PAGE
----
SEWAGE TREATMENT: Domestic sewage contains large amount of human excreta which contains organic matter and microbes so it is treated in Sewage Treatment Plants (STPs) before disposal. Treatment is done in 2 stages: (a) Primary treatment, (b) Secondary treatment or Biological treatment.

(a) Primary treatment: It involves physical removal of large and small particles through filtration and sedimentation. Filtration removes floating debris and sedimentation removes grit (soil and small pebbles). Then solids settle as primary sludge, and the supernatant forms the effluent. Effluent from the primary settling tank is taken for secondary treatment.

(b) Secondary treatment or Biological treatment: Done by using heterotrophic micro-organisms present in water.

  • Primary effluent is first passed through large aeration tanks.
  • In aeration tanks, effluent is agitated and air is pumped into it constantly, which allows vigorous growth of useful aerobic microbes into flocs (masses of bacteria with fungal filaments to form mesh like structures).
  • Due to excessive growth of microbes in effluent, microbes consume organic matter present in the effluent, which sharply reduces the BOD of the effluent.
  • Primary effluent is treated till the BOD is reduced.
  • Once the BOD of primary effluent is reduced significantly, effluent is then passed into a settling tank where the bacterial ‘flocs’ are allowed to sediment. This sediment is called Activated sludge.
  • Small portion of the activated sludge is pumped back into the aeration tank to serve as inoculum. Remaining major part of the sludge is pumped into large tanks called Anaerobic Sludge Digesters.
  • In Anaerobic Sludge Digesters, anaerobic bacterial growth is promoted to digest the bacteria and the fungi flocs in the sludge. During this digestion, anaerobic bacteria produce a mixture of gases such as Methane, Hydrogen sulphide and Carbon dioxide. These gases together form Biogas. Biogas can be used as source of energy as it is inflammable.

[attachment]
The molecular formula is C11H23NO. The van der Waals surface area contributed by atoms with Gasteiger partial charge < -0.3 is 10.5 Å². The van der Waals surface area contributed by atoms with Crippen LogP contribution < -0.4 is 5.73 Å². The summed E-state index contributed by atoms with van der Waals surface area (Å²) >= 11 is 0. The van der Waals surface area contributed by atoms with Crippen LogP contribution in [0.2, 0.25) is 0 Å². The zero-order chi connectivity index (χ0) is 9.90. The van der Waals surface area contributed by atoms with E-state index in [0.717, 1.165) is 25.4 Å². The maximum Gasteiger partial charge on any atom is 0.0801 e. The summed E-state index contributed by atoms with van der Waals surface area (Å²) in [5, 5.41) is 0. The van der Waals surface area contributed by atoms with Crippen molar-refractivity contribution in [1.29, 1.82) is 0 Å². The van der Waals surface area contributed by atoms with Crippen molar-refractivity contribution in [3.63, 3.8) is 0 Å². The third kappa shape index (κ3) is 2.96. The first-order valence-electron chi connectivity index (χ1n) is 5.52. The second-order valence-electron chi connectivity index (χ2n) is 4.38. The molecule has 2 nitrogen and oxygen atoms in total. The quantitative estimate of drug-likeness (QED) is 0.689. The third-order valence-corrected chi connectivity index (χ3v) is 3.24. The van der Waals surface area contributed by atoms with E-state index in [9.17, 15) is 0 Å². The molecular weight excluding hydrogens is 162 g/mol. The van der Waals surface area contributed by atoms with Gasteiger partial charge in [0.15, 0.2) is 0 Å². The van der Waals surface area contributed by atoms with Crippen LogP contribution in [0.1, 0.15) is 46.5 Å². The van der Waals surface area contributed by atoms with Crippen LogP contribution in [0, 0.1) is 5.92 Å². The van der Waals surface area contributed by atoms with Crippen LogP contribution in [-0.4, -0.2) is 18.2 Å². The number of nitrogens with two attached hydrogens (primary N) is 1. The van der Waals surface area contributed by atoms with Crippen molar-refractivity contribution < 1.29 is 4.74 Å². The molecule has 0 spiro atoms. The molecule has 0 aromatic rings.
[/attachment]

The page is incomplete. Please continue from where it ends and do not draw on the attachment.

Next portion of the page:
• Finally, effluent from the secondary treatment plant is safe to be released into natural water bodies like rivers.

NOTE: Ganga Action Plan and Yamuna Action Plan: Initiative by Ministry of Environment and Forests to save rivers from pollution. Purpose is to build large number of sewage treatment plants.

  • Integrated Waste Water Treatment: Approach used in California. Water treatment occurs in two stages – (a) firstly, conventional methods of sedimentation, filtering and chlorine treatments are used (b) then plants, algae, fungi and bacteria are used which neutralise, absorb and assimilate the heavy pollutants from water.
  • ‘EcoSan’ toilets: Used in Kerala and Sri Lanka. These are dry composting toilets for handling human excreta. Human excreta can be used as natural fertilizer after dry composting. It is a practical, hygienic, efficient and cost-effective solution to human waste disposal which otherwise pollutes water.